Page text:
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Law of Partnership

Jay Singh (2014C58)


Jagdeep Singh (2014C57)
Medha Gupta (2014C25)
Vratika Mittal (2014C20)



Nature of Partnership
In India Partnership is governed by the Indian Partnership Act, 1932. Section 4 of
this Act defines Partnership as the relationship between persons who have
agreed to share the Profit of a business carried on by all or any of them
acting for all.
The partnership consists of three essential elements.
Partnership must be the result of an agreement between two or more persons.
The agreement must be to share Profits or Losses of the business.
The business must be carried on by all or any of them acting for all.
Is Sharing of Profits only prima facie evidence of
Partnership?
Sharing of profits, is important but not conclusive. Sharing of profits may exists under
circumstances where there is no question of partnership. For example :
A creditor taking a share of profits in lieu of interest & part payment of principal.
An employee getting a share of profits as remuneration.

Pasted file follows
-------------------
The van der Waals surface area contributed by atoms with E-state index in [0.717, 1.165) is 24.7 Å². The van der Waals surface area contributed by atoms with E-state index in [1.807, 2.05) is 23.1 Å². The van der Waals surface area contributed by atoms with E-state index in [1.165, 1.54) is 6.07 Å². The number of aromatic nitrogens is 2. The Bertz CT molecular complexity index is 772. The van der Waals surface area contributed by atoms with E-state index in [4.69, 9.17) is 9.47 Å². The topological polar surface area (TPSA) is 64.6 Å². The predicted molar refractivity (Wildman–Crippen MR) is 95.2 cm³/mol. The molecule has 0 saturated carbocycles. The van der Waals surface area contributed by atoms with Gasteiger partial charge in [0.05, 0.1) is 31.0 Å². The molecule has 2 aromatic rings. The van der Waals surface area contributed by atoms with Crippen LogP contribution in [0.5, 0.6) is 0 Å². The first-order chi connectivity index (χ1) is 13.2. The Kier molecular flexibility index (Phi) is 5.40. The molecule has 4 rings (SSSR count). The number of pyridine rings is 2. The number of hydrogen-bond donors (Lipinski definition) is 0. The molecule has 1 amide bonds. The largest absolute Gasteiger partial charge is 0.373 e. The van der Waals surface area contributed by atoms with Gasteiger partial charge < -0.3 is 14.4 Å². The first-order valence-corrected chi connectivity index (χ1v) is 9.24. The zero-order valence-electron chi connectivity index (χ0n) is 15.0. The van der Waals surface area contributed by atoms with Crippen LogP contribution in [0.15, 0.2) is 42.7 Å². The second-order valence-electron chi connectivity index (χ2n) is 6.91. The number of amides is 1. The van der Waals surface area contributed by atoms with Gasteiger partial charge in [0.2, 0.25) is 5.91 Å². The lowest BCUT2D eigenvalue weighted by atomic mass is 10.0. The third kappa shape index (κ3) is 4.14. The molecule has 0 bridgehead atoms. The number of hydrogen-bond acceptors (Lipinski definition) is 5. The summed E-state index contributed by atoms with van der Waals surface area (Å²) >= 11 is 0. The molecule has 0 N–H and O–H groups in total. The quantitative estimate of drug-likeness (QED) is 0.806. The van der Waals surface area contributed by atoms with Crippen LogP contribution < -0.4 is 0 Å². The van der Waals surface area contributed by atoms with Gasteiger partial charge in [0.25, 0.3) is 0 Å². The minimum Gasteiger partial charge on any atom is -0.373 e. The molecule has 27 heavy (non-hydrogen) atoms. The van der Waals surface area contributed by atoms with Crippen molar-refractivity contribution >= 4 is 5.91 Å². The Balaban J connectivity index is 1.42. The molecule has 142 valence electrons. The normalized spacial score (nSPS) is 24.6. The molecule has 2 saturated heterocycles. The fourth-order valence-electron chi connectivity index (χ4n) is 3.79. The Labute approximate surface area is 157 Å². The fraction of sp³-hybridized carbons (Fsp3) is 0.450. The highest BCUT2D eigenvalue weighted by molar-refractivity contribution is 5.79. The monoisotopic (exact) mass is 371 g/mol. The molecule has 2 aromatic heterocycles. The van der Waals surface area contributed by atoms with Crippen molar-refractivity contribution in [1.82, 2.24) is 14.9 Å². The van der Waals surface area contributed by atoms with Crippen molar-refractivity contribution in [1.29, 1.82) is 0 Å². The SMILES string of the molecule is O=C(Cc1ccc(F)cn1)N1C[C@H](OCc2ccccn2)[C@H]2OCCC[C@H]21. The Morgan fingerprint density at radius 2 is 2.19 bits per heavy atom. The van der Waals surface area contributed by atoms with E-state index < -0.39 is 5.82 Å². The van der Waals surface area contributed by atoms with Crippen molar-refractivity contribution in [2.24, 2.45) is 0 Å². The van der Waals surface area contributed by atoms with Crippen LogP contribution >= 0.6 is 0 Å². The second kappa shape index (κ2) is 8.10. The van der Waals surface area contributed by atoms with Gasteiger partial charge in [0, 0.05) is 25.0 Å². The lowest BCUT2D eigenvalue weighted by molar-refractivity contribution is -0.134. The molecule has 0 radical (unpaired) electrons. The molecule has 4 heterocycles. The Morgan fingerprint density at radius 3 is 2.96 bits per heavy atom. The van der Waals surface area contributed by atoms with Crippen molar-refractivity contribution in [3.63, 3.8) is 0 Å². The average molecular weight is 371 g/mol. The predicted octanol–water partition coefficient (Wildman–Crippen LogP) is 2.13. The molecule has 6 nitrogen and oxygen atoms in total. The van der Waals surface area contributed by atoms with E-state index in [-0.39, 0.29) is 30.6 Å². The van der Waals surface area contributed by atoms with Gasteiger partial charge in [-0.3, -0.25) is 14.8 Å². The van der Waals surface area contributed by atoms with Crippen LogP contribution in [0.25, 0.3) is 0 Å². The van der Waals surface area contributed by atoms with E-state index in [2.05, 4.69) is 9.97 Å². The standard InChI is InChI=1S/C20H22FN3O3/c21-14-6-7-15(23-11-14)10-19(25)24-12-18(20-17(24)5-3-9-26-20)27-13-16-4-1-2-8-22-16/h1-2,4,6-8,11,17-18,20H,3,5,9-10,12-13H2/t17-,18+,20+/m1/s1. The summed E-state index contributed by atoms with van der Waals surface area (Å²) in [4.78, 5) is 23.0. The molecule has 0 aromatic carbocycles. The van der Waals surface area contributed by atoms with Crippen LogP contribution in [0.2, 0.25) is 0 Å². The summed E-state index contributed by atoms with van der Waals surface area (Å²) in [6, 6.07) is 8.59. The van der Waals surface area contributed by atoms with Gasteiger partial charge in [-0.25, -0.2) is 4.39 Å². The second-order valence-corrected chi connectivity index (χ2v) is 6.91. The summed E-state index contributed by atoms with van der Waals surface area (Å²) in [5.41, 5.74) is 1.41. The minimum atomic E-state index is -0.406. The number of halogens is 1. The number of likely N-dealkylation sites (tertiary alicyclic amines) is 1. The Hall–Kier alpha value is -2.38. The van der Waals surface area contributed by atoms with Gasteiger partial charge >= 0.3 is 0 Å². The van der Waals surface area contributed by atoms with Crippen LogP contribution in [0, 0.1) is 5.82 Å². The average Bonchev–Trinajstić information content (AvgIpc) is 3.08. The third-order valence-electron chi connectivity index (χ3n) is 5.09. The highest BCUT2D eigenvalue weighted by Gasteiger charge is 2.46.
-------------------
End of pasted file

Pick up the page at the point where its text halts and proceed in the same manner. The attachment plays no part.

Share of profits given to workers as bonus etc.
As per Sec.6 of the partnership Act, a true partnership can be tested where all the
essential elements of partnership are present.
Limited Partnership
Limited partnership are partnerships containing one or more limited partners.
Limited partnerships must be registered with the Registrar of Companies. Limited
partners are not liable for the debts as in Section 41.2.



Characteristics of Limited Partners
Their liability for the debts of the partnership is limited to the capital they have put in.
They can lose that capital, but they cannot be asked for any more money to pay the debts
unless they contravene the regulations relating to their involvement in the partnership.